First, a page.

Sir Tony Brenton Tony Brenton is a distinguished British diplomat and writer on international issues. He joined the British Diplomatic Service in 1975 and, in the course of a 33 year career, served in the Arab world, the European Union, Russia and the USA, dealing with such issue as the Arab/Israel dispute, global climate change, international energy policy, and the Kosovo, Afghanistan and Iraq wars. He was a senior official at the British Embassy in Washington DC following 9/11 and at the time of the Iraq war and served as British Ambassador in Moscow 2004-2008 during one of the most difficult periods in modern British/Russian relations. He is Director of the Russia British Chamber of Commerce and a Fellow of Wolfson College, Cambridge.
Nigel Inkster CMG Nigel Inkster is the former director of operations and intelligence for the British Secret Intelligence Service (SIS, also known as MI6), and is currently the Director of Transnational Threats and Political Risk at the International Institute for Strategic Studies (IISS). He was educated at the University of Oxford and joined MI6 in 1975, serving in Beijing, Hong Kong, Kuala Lumpur, and Bangkok, and rising to become deputy to SIS Chief Richard Dearlove.
Suzanne Raine Suzanne worked for 24 years in the Foreign and Commonwealth Office on foreign policy and national security issues. This included postings in Poland, Iraq and Pakistan. She specialised in counter-terrorism, holding a number of senior domestic appointments. She was also a senior member of the government assessment community, and is now an affiliated lecturer at the Forum on Geopolitics at Cambridge University and a member of the Board of Trustees of the Imperial War Museum.
Angus Knowles-Cutler Angus Knowles-Cutler is Vice Chairman of Deloitte, Chinese Services Group Leader and London Office managing partner. He leads the firm’s work on the impact of technology on the workplace and is an adviser to the UK government and major businesses on the subject. He has a particular interest in how national governments are reacting in a range of ways to the major opportunities and significant risks presented and how automation might be fuelling both nationalism and globalisation at the same time.
Professor Stefan Halper Due to ill health, Professor Halper is unable to participate in the conference.
Lord Wilson of Dinton, GCB During his early career in the Civil service Richard Wilson served in a number of departments including 12 years in the Department of Energy where his responsibilities included nuclear power policy and the privatisation of Britoil. He headed the Economic Secretariat in the Cabinet office under Mrs Thatcher from 1987-90 and after two years in the Treasury was appointed Permanent Secretary of the Department of the Environment in 1992. He became Permanent Under Secretary of the Home Office in 1994 and Secretary of the Cabinet and Head of the Home Civil Service from January 1998 until September 2002. He was Master of Emmanuel College, Cambridge from 2002-12. He remains actively interested in the contribution of academic research to policymaking.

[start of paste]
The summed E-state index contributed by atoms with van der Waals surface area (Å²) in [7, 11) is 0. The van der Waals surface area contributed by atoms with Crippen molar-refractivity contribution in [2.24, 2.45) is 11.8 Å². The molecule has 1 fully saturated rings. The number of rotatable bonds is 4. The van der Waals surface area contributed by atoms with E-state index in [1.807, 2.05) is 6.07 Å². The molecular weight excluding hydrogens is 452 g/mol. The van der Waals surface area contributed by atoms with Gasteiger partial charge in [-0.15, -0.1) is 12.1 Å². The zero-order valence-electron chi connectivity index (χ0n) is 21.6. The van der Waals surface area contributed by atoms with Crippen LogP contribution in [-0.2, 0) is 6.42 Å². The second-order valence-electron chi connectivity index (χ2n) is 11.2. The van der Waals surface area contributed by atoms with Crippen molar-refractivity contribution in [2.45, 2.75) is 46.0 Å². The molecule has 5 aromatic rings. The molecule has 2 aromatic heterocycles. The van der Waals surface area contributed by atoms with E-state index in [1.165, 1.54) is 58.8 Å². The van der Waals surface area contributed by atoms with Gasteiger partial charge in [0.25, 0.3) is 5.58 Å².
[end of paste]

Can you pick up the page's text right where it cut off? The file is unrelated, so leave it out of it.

Di Cooke Di Cooke is a doctoral candidate at King’s College London in the Department of War Studies and an OSINT researcher at the Centre of Science and Security Studies. Di’s doctoral research focuses on the intersection between OSINT, the digital threat landscape, and emerging technologies such as AI. She acts in an advisory capacity to actors in the technology sector as well as in the security industry on their responses to these developing dynamics and is a listed AI & Security expert for the US Congress. Di’s work in OSINT investigations has led to collaborations and training with governmental, private, and academic organizations to further advance their OSINT-led approaches and address the overarching challenges or issues they may face.
Dr Renad Mansour Renad Mansour is Research Fellow for the Middle East and North Africa Programme at Chatham House and visiting fellow at the American University of Iraq-Sulaimani. Prior to joining Chatham House, Dr Mansour was an El-Erian fellow at the Carnegie Middle East Centre, where he examined Iraq, Iran and Kurdish affairs, and has held positions as a lecturer of International Studies and supervisor at the faculty of politics at the University of Cambridge. He has been a senior research fellow at the Iraq Institute for Strategic Studies in Beirut since 2011 and was adviser to the Kurdistan Regional Government Civil Society Ministry between 2008 and 2010. His research at Chatham House explores the situation of Iraq in transition and the dilemmas posed by state-building.
Dr Thomas Maguire Dr Thomas Maguire is a Teaching Fellow in the King’s Intelligence and Security Group at the Department of War Studies, King’s College London, and a Research Fellow at Darwin College and the Department of Politics and International Studies (POLIS), University of Cambridge. Tom also teaches on the Cambridge Security Initiative’s International Security and Intelligence (ISI) specialist short-course. Awarded the Lisa Smirl Prize for best PhD thesis in his year at POLIS in 2015, his research forms the basis for a forthcoming monograph with Oxford University Press, The intelligence-propaganda nexus: British and American covert action in Cold War Southeast Asia, 1948-1963. Tom’s ongoing research is examining British security assistance across the Global South since 1945 and the development of African states’ intelligence and security sectors. Tom was previously the John Garnett Visiting Fellow within the National Security & Resilience Studies programme at the Whitehall-based RUSI think tank, focusing on conflict, violent extremism and organised crime in East Africa.
LCDR Joseph M. Hatfield Ph.D. Joe Hatfield is an active-duty naval officer currently teaching Intelligence and National Security in the Political Science department at the U.S. Naval Academy. He earned his PhD in the Department of Politics and International Studies at the University of Cambridge and holds a Master of Studies in International Relations (Hons.) from the University of Cambridge. His current research focuses on the Ethics of War, International Relations, and Political Theory.
Professor Brendan Simms Simms is a Professor of the History of International Relations in the Department of Politics and International Studies at the University of Cambridge. Professor Simms lectures on the History of European Geopolitics and supervises MPhil and PhD theses for both POLIS and the Faculty of History, dealing primarily with German and British history in its international context and the history of humanitarian intervention.